Lookee here-- if you kept the hoses attached and leak-free, all the heater flaps and the spring-loaded thermostat functioning properly the VW heating system was more than adequate for a vehicle the size of a bug especially if you kept the revs up on the engine. It was really in the busses that you froze in and practically needed the gas heater.
Anyways, one of the slickest electric car conversions I’ve ever seen is this guy’s 85 Fiero: http://www.greenplanet3.org/ev/Climate.html
He has page on the climate systems on his page.
Looks like I might have to just keep running the iron I already have and see what shakes out in the next couple of years. By the way, I needed defrosters this a.m. This is way too early. It always is. We don’t have global warming or climate change where I live.
Ah the good old days! I used 3 Army blankets, one on my lap, one on the passenger’s lap and one across both of our laps. The scraper sure came in handy!. The heat pipeswere rusted away years ago.
Anyway, the “gas” heaters of the day worked very well, and that would be my suggestion
Electric cars in the future will have heat pumps to heat/cool the car and defrost the windshield. These have 2-3 times the efficiency of resistance heaters. Airplanes have always been heated/cooled this way.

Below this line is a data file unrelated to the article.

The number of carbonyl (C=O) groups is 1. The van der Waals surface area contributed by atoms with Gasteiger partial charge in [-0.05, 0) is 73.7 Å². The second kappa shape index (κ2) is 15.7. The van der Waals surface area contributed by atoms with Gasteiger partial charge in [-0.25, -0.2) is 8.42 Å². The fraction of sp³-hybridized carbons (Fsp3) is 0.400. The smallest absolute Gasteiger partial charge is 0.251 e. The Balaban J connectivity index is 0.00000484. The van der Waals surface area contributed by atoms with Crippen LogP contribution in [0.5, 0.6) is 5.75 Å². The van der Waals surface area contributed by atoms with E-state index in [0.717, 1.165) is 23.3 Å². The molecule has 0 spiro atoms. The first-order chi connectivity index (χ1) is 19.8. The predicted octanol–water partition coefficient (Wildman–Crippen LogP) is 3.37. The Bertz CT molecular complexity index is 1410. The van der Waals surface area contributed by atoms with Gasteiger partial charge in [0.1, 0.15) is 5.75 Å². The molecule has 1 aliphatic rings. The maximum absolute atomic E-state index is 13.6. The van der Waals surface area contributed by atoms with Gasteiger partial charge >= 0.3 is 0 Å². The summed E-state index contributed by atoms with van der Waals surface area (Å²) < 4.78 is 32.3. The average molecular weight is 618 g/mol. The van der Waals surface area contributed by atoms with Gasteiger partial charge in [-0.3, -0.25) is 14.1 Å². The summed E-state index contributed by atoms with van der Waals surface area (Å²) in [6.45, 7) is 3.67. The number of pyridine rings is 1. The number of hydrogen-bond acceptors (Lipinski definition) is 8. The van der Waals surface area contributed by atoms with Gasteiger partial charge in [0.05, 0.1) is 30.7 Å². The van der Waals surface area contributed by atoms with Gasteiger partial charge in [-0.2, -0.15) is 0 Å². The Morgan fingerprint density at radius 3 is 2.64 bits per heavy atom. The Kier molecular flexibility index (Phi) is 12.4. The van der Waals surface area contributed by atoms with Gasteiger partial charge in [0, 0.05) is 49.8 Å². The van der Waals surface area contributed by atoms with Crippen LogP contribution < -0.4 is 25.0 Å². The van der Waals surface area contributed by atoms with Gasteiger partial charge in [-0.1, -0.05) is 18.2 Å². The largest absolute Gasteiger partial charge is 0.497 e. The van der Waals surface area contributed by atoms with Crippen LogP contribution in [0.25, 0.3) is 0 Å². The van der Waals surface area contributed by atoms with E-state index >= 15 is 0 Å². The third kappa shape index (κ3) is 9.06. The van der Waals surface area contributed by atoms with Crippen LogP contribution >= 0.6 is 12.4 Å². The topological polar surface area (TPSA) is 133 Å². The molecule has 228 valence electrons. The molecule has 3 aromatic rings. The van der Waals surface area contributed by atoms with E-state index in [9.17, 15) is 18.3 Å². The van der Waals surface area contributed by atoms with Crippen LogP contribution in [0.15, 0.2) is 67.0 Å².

Good memory, just really short.
I agree with you concerning my 71 Super Beetle heat. I disagree with you on my 64. With everything working right (greased cables, freed-up flappers on heater boxes, new heater hoses, etc.) and driving in a lower gear I still froze in our -25F winters.
However, I don’t remember ever replacing that little brass accordian thermo, oops, maybe that was it, I can’t remember!
P.S. I’ve seen that Fiero. I have two of the gasoline models.
Tough to estimate the power demand unless you’re involved in the design of the system. It’s not typically a 100% duty cycle operation so a lot would depend on the usage profile for various users, climate and season. The efficiency of heat/cooling transfer would need to be known to understand the system output requirements. Also, you’d need to know how the system was designed to understand efficiency from input power to output. Like I said, the larger heat pumps using scroll compressors are exceeding 7x efficiency in input to output “power”. Scaled down, you might only see 5x for example. Too many unknowns to say for sure what the demand would be but I believe (gut feel) that it is a viable solution when you do the quick calculation of BTU output to watt/hour input requirements…
Overall power demands can be reduced quite a bit from the prior incarnations of electric cars. As a couple examples, LEDs (for interior and exterior brake/signal/marker lighting) and fiber optics could replace most of the power hungry lighting and communications cabling used previously.